The following was written as a guide for members participating in the NW Cluster Sessions, however it also serves as a good introduction to the velodrome for anyone not familiar with it.
There may be a large number of older, experienced looking children there – don’t let this put you off as the coach will make sure the less experienced riders get to ride safely in their own group.
Please arrive in good time to get ready for the session to start. The coach running the session will need everyone ready on time to organise them into ability groups and explain the session format. On arrival your child will need to seek out the bike that they have been allocated. If all goes to plan the bikes will be lined up with a post-it note stuck on the frame or handlebars with their name on it.
Saddle height is adjustable with a quick release lever. All bikes are fitted with ‘Look’ style pedal systems. Most of you will not have the shoes to fit these pedals and there are two options. You can either hire the shoes for a small cost from the velodrome if they have the correct size or you can use the adapters that allow the rider to wear their trainers. I would recommend the latter. The adapters click onto the pedal and have a toe clip and strap arrangement for the rider’s feet to be secured to the pedal. This can be worrying for young riders, but it is ultimately the safest way to ride a track bike – see next point.
The bikes are fixed-wheel which means the rider has to keep pedaling while the bike is moving – there is no free wheel. Also they have no brakes and to slow down the rider has to ease off pedaling and let the bike slow down. It sounds a bit risky, but as all the riders are traveling in the same direction and there are no other obstacles it’s not really. The toe-clips and straps help to keep the riders in control and properly attached to the bike should they forget about the fixed wheel and try to free-wheel. If their feet leave the pedals while in motion, the bikes become really difficult to control.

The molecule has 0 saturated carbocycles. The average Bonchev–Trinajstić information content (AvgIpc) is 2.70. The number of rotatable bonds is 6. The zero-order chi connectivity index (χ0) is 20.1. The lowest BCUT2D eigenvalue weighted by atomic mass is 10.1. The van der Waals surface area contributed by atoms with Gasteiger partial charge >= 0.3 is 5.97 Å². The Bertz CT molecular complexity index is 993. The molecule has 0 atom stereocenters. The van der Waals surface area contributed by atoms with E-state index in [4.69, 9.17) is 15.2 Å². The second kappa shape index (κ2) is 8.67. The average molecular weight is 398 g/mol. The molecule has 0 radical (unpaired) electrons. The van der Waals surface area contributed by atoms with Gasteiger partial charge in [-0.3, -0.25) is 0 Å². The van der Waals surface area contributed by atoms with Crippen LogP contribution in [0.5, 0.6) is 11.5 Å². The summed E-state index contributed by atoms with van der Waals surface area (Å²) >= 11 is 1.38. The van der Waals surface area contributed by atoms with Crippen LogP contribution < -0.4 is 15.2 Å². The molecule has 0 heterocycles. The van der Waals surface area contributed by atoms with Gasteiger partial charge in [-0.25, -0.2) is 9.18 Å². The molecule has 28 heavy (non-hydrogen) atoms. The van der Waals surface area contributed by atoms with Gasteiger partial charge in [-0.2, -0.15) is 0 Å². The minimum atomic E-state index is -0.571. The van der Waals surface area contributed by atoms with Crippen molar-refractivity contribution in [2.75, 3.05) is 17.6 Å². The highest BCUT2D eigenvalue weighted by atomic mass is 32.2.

You are likely to enter the track from the well in the track centre below one of the banked curves. The height and steepness of the banking can be intimidating from there, but don’t be worried by this as the riders will only be asked to ride as high up the banking as they feel confident enough to ride. Although the banking is steep, it is just as steep at the bottom as it is at the top, so it’s not really any more difficult to ride higher up – but riders must keep pushing on the pedals round the banking as if they loose speed the bike will naturally drop down the banking. It is quite surprising just how slowly you can ride and still have enough speed to stay on the banking, but if you can encourage your child to ride with a bit of speed they will get more out of the session. Once up towards the blue line, to follow a line around the track you actually go slightly up hill into the curves and down hill out of them (think of following the edge of an upturned pringle crisp!) so the rider has to have a bit of momentum to maintain speed around the curve.
For real novices the coach will probably get them to ride on the painted concrete area just inside the track to get used to the bikes and then move them up onto the bottom blue section of the track when they are ready (known as the ‘cote d’azure’). From there they can progress as their confidence and ability dictates. You’ll probably be surprised just how quickly your child gets used to it and they will soon be whizzing round the track.
The velodrome can get quite warm, and there is obviously no air movement so riders can get hot. The session is also long and will be relatively strenuous. Therefore please can you ensure that your child brings plenty to drink and some energy giving food (chewy bars, bananas, etc.). Usual cycling clothing is best and a helmet is essential. If your child has cycling mitts they should wear them and I feel a thin long sleeve top is best. There are occasional spills and the most common injury is actually friction burns from the wooden track surface. Mitts and long sleeves will help prevent them.
Finally, if you intend to take pictures you will have to register your intent with the velodrome reception staff. There are no problems with taking photos, the velodrome just like to keep tabs on who is taking photos while youngsters are involved.